Photo Essay: Best of 2022

Text and photos by Allison Janezic.

Morning Matcha
Morning Matcha at Pimlico prior to the Black-Eyed Susan. Photo Allison Janezic.

I started as a horse-obsessed child in a home that did not have horses. The closest I came was a large dog. My father saw that was never going to change and took me to my first horse race on April 4, 1987. The horse was Broad Brush, the race was the John B. Campbell Stakes and the weather was wet. Broad Brush won convincingly, and I was forever hooked.

Over the years I got the opportunity to go to the races, and in 2003, on a trip to Kentucky, I took some pretty awful photos with a cheap camera to use as a reference for drawings that I was doing. Seeing the greats of racing had me excited and in some cases in tears being so close to the athletes that I had admired and followed for most of my life.

When I returned to Maryland, I took a photo of a horse named Americelebration because she was pretty. I then used her as my avatar on a message board. Her owner – racing photographer Lydia Williams — reached out to me and offered to let me to hang out with her and fellow racing photographer Maggie Kimmitt. My answer to that was certainly yes! 

Soon, I was allowed to photograph the races alongside Lydia and on occasion Maggie for Mid-Atlantic Thoroughbred. My first published photo was of Cherokee’s Boy for an ad for Maryland Stallion Station, and that led in time to my first real assignment years later for the Maryland Million under the tutelage of Lydia.

Soon, I started being credentialed for some of the Mid-Atlantic’s biggest races. My work was published by Mid-Atlantic Thoroughbred, The Racing Biz, and The Blood-Horse. I am forever in the debt to those who have encouraged me, taught me, and helped me go places that I never dreamed I would be. 

Here are some of my favorite photos of 2022:

The first is a photo that I truly enjoyed taking because it was on a very hot Black-Eyed Susan day. Everyone was melting and it seemed that it was never going to let up. As I was waiting for the next race, I turned to my left to see four beautiful ladies having the best time. I asked if they would pose for a photo, and they gladly agreed. Normally, I take candid shots, but in this case, I just had to snap their photo. It makes me smile.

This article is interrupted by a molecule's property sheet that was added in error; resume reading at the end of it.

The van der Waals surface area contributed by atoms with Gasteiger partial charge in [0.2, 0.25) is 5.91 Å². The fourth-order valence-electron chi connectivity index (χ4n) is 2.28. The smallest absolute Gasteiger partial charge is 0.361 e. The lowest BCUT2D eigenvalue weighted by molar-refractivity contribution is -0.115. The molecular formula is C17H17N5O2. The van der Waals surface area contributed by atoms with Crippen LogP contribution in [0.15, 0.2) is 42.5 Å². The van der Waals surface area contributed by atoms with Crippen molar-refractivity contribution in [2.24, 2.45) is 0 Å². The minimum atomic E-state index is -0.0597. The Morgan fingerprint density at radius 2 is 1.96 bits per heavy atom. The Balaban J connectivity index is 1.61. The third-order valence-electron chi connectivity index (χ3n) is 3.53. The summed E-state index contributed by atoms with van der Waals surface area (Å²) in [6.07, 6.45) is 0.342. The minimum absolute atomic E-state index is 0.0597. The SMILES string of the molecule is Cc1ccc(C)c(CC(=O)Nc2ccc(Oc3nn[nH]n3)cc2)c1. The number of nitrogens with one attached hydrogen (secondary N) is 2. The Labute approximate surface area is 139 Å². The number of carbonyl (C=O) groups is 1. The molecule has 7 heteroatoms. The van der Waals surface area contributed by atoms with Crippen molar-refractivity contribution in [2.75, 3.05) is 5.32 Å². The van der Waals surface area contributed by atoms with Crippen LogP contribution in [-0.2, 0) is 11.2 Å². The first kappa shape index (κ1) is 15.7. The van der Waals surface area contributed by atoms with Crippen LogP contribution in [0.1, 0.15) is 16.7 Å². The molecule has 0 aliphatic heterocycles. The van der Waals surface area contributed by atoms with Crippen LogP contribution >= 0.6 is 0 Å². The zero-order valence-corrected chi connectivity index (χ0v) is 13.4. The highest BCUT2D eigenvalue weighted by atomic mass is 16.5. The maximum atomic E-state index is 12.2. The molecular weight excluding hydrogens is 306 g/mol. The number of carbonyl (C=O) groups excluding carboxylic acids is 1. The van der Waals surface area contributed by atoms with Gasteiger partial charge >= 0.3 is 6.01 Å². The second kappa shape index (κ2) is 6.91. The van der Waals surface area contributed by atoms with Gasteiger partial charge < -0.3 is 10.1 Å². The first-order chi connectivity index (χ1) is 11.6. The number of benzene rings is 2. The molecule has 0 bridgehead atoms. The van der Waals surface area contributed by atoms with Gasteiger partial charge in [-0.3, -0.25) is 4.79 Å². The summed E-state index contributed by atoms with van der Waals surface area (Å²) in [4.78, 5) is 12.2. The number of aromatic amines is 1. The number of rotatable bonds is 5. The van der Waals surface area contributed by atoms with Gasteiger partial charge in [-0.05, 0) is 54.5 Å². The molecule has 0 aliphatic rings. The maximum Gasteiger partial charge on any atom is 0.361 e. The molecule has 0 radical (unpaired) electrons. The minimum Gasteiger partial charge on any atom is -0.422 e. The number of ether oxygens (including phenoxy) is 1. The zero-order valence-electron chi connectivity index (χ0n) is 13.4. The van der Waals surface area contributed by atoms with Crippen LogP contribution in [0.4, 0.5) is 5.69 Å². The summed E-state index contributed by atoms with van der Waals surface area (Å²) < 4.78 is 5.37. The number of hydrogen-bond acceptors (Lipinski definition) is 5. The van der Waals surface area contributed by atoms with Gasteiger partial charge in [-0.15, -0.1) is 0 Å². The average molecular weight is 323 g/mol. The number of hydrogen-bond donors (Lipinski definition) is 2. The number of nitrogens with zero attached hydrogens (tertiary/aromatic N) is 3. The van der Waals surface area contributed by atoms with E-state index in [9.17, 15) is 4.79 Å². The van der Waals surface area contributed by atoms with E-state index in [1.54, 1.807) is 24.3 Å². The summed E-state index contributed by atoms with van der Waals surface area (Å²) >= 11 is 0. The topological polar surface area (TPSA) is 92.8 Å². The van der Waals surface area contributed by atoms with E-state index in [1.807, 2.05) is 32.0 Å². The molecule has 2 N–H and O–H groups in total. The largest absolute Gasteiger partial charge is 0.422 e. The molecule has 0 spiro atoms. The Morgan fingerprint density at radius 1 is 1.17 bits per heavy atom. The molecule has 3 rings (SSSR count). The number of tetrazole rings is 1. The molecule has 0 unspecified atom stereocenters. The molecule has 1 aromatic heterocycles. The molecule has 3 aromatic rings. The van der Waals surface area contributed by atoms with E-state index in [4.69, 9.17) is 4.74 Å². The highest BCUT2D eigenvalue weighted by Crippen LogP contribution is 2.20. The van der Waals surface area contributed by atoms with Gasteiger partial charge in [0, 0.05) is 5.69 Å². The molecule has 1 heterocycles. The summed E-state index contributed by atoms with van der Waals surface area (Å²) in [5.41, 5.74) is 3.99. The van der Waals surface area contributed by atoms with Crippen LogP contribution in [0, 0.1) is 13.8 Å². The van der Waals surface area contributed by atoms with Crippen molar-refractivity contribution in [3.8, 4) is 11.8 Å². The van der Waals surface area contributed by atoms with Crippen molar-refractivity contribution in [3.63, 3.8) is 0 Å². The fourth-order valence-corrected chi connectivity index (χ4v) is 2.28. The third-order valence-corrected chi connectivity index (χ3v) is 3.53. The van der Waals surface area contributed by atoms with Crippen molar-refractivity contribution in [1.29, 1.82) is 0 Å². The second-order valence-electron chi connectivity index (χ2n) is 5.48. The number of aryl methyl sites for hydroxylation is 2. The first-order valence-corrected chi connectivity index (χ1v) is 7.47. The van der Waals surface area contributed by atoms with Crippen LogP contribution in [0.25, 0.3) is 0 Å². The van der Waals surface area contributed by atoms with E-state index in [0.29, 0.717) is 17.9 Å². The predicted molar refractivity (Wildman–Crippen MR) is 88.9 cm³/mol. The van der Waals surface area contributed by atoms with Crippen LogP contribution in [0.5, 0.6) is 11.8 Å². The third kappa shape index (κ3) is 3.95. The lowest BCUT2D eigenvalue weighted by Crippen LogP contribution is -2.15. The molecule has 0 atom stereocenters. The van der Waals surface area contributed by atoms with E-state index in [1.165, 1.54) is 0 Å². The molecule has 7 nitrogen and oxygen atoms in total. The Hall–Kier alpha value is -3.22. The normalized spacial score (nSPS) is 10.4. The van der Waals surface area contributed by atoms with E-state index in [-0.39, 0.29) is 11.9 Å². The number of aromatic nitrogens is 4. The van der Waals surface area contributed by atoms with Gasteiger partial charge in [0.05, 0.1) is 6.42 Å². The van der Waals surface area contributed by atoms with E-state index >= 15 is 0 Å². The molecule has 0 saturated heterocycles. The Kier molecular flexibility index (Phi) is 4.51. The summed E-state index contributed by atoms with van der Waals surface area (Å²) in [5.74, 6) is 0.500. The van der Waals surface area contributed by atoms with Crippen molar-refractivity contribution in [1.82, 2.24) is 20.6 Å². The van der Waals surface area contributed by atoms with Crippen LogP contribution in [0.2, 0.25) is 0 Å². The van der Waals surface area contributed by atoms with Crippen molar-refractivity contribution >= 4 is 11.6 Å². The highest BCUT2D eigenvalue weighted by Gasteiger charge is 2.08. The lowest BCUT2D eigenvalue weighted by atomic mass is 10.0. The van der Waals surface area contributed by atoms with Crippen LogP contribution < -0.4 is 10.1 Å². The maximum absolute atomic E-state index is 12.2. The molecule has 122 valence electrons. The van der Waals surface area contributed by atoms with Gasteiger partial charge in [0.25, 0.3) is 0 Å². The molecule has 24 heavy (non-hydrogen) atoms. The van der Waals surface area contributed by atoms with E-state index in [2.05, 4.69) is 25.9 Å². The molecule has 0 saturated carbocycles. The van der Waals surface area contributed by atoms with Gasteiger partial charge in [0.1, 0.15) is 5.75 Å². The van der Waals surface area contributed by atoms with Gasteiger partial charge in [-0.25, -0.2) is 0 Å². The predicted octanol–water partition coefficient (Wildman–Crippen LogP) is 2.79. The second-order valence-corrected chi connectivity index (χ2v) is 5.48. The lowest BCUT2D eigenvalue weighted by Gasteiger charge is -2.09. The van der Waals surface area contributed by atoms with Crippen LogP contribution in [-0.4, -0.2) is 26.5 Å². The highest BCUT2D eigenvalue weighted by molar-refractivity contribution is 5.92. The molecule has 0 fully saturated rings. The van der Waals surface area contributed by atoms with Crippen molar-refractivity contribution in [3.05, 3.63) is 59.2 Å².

During the Preakness, fans have the opportunity to get up close and personal with the ponies that escort the racehorses to the post. One of these horses is named Big. Big is one of the outrider ponies that lead the post as well as catch loose horses on the racetrack. He is owned and piloted by Lisa McKlveen. Here he is getting a pat from a young lady as he is a well-mannered boy who loves attention. The girl reminds me why I do this. I was her once, a girl who loves horses.


Being in the right place at the right time is important. After a win at Laurel, jockey Victor Carrasco decided to get a ride back to the jock’s room and racing secretary Jillian Tullock was happy to oblige. I saw them heading my way and had to take this shot. It was just a lucky one and I’m glad I was standing in the right spot.


Charles Town has been the scene for some of the best moments in my memory. This one is one of them. It was after the very talented Maryland-bred Alottahope won the Robert Hilton Memorial. In this photo, Jevian Toledo gives groom Onix Geraldino a high five after a convincing win. As good as the fates are, Alottahope passed away in the fall after succumbing to an illness. 


Secret Oath was the only filly in this year’s Preakness. She was the winner of the Kentucky Oaks and had quite the fanbase going into the race. Trained by the Coach, D. Wayne Lukas, she was looking to become the 7th filly in history to win. As everyone raced to get their spot for the winner’s return, I decided to wait for the filly to gallop back to be unsaddled. The light was dark down by the finish but on the turn, there was a bit of light between the grandstand and the seats on the turn. She galloped back and I cropped the photo to show the crowd that awaited the return of the victor. To me, she was gallant in defeat and will always be one of the best 3-year-olds of 2022.


Lighting can be tricky especially at Charles Town at night. There isn’t much of an opportunity to move around like there is at other tracks, but sometimes that artificial light can give you something interesting. That is what happened when the flaxen beauty Society won the Charles Town Oaks. As she passed under the wire her blonde tail was illuminated, giving a unique glow to her dominating win.